Walks And Walking – Hatfield Forest Christmas Eve 2011
To celebrate Christmas Eve this year with Tedi we decided on an early morning trip to Hatfield Forest for “Pig in a Poke” and Mulled Wine for breakfast.
Here are our photos, shame it did not snow but at least we got to see the wild mistletoe. I say wild, but as it is a parasite I am sure all of it is wild, although I did see a news report about how mistletoe is grown and then auctioned.
Hatfield Forest is an ancient woodland, a rare surviving example of a medieval royal hunting forest, of great historical and ecological importance currently managed by the National Trust.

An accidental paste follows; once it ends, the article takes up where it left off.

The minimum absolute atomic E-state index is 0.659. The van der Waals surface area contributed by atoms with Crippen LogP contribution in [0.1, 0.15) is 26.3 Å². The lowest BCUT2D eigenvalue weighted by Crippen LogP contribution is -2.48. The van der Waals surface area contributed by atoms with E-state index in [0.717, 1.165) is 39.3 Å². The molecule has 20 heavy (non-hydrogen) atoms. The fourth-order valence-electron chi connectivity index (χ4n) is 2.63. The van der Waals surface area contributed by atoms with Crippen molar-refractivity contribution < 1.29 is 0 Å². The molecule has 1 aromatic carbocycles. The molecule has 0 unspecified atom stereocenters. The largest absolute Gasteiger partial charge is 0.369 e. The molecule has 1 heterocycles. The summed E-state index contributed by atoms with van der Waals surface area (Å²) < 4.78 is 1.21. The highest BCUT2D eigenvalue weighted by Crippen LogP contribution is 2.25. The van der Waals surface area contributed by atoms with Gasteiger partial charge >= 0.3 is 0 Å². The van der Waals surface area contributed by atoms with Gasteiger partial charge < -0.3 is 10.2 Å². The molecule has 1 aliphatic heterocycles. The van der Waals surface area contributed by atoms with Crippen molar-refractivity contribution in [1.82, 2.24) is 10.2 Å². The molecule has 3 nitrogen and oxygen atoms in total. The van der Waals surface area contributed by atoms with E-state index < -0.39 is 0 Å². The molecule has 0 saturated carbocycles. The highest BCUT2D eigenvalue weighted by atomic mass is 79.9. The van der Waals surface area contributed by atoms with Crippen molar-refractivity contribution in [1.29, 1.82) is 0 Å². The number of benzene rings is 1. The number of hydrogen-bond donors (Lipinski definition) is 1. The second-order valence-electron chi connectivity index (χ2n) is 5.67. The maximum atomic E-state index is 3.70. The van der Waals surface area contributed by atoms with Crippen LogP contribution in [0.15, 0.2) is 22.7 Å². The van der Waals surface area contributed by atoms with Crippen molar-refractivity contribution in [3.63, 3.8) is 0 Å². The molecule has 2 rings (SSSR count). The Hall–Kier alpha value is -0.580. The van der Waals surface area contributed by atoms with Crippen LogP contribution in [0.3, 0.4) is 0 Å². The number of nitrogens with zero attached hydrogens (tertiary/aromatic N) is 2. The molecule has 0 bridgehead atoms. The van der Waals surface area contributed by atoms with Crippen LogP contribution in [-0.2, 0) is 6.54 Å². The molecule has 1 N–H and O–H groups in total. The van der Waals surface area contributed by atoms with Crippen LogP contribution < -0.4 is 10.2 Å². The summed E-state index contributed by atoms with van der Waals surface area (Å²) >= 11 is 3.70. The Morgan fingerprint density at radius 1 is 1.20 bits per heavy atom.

Click this link for more information about Hatfield Forest National Trust
About Hatfield Forest
Hatfield Forest is unique in that it has survived intact, with written records over the last 9 centuries, not only by Kings, but landowners, tenants and peasants.
Hatfield Forest was mentioned in the Domesday Book of 1086. It belonged to King Harold passing to William the Conqueror after his defeat at the battle of Hastings. It is probable that Henry I created Hatfield Forest as a Royal Hunting Forest in around 1100AD and introduced fallow deer to the land.
The name Hatfield Forest comes from the Anglo-Saxon word Hoep-Field.Its modern meaning is ‘heathfield’; ‘Hoep’ meaning heathland, and ‘field’ meaning not field, but open space in sight of woodland.